Higher earners could soon face heavier speeding fines

The Garda Representative Association has come out against the new system under consideration at the RSA

The Garda Representative Association has come out against proposals to hand heavier speeding fines to higher earners.

According to the Irish Independent the new system is being seriously considered by the Road Safety Authority (RSA).

It said the proposal – which would see a driver earning €50,000 paying a fine as high as €1,000 – has the full support of RSA Chief Executive Moyagh Murdock and will be sent to the Transport Minister as soon as possible.

Speaking at the Garda Representative Association (GRA) annual conference this morning, the association's general secretary Pat Ennis said the proposal was not the way to improve road safety:

"I think it would be extremely unhealthy in a democracy to incentivise the prosecution of people in any context," he said. "I would be vehemently opposed to it; I think it would be very unhealthy."

Speed is a major contributor to deaths on Irish roads – and more than a fifth of Irish motorists admitted to a recent AA survey that they had broken the speed limit in the past month.

Adequate enforcement

On The Pat Kenny Show this morning, Conor Faughnan, Director of Consumer Affairs for AA Ireland said that while he has nothing against the proposals, the priority should be to ensure the current penalty points system is adequately enforced.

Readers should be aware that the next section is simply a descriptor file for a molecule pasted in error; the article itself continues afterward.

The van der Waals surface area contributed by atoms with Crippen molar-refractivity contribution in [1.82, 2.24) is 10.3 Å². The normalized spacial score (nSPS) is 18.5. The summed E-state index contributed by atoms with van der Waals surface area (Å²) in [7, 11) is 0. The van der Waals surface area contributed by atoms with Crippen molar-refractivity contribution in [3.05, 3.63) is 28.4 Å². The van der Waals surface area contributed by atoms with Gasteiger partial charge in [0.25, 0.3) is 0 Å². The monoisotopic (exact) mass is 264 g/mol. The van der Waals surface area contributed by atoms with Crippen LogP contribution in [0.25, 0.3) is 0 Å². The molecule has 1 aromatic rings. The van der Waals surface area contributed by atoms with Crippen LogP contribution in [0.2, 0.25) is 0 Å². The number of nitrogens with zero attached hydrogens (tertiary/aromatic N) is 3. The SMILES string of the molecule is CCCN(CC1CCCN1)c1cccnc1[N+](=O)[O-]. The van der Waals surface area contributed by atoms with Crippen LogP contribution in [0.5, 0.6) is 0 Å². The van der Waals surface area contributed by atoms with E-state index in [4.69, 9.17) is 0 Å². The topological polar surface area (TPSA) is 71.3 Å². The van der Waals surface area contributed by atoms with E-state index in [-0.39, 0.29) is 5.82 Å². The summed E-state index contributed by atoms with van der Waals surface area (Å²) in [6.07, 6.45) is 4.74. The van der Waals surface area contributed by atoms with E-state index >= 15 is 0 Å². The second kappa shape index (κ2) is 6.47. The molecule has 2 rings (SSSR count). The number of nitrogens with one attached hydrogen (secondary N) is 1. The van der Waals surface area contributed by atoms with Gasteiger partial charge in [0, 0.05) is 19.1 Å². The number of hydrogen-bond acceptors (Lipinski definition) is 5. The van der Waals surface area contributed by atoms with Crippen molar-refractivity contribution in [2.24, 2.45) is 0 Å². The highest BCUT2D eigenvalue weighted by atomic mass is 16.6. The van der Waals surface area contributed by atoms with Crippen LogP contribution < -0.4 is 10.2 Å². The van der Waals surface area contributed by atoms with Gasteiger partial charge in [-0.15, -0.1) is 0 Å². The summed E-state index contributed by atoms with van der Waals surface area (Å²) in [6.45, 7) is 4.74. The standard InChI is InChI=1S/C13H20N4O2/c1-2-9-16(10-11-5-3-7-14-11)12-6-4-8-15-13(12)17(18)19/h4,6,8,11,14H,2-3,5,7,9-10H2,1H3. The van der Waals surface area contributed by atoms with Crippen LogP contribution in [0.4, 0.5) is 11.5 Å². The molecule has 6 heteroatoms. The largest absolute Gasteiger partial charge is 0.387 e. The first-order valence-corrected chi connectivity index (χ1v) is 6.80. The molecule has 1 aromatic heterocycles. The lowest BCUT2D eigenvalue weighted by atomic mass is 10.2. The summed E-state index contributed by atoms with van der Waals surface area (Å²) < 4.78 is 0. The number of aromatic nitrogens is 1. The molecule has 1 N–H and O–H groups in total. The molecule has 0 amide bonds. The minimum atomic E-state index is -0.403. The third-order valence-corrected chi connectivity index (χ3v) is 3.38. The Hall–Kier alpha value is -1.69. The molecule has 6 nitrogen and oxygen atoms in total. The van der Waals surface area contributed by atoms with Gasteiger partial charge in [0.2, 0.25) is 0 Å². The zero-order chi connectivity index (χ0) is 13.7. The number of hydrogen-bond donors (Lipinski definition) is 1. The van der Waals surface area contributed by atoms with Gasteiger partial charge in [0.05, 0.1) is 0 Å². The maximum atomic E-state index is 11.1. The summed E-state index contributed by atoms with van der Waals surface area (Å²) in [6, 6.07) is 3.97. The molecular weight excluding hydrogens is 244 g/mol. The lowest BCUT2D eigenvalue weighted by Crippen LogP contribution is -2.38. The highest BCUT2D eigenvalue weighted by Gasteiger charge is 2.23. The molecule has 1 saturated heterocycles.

“It certainly has a sense of logic when you look at it,” he said. “However I think our priority has to be to enforce the laws we have got; our Achilles heel is when it comes to enforcement.”

“I do get a little bit disheartened if you like in that every time that road safety statistics seem to be going backward the solution – the eye catching solution – seems to be to change the law.”

He said the penalty points system is “very fair and actively does work as a deterrent.”

“I mean we have got very good information to indicate that once an individual gets penalty points once, they become statistically less likely to get them again.”

“In other words there is good evidence that the penalty points system actually works as a yellow card mechanism if you like.”

UK approach

An income-based speeding fine system is being rolled out across the UK this week and the RSA will be examining its success over the coming months.

The system will see motorists caught speeding over certain levels fined 150% of their weekly salary.

Under Ireland’s current system, speeding drivers in Ireland face a fine of €80 and three penalty points.

More serious speeding offences can land drivers in court.

In 2015 there were 166 fatalities on Irish roads.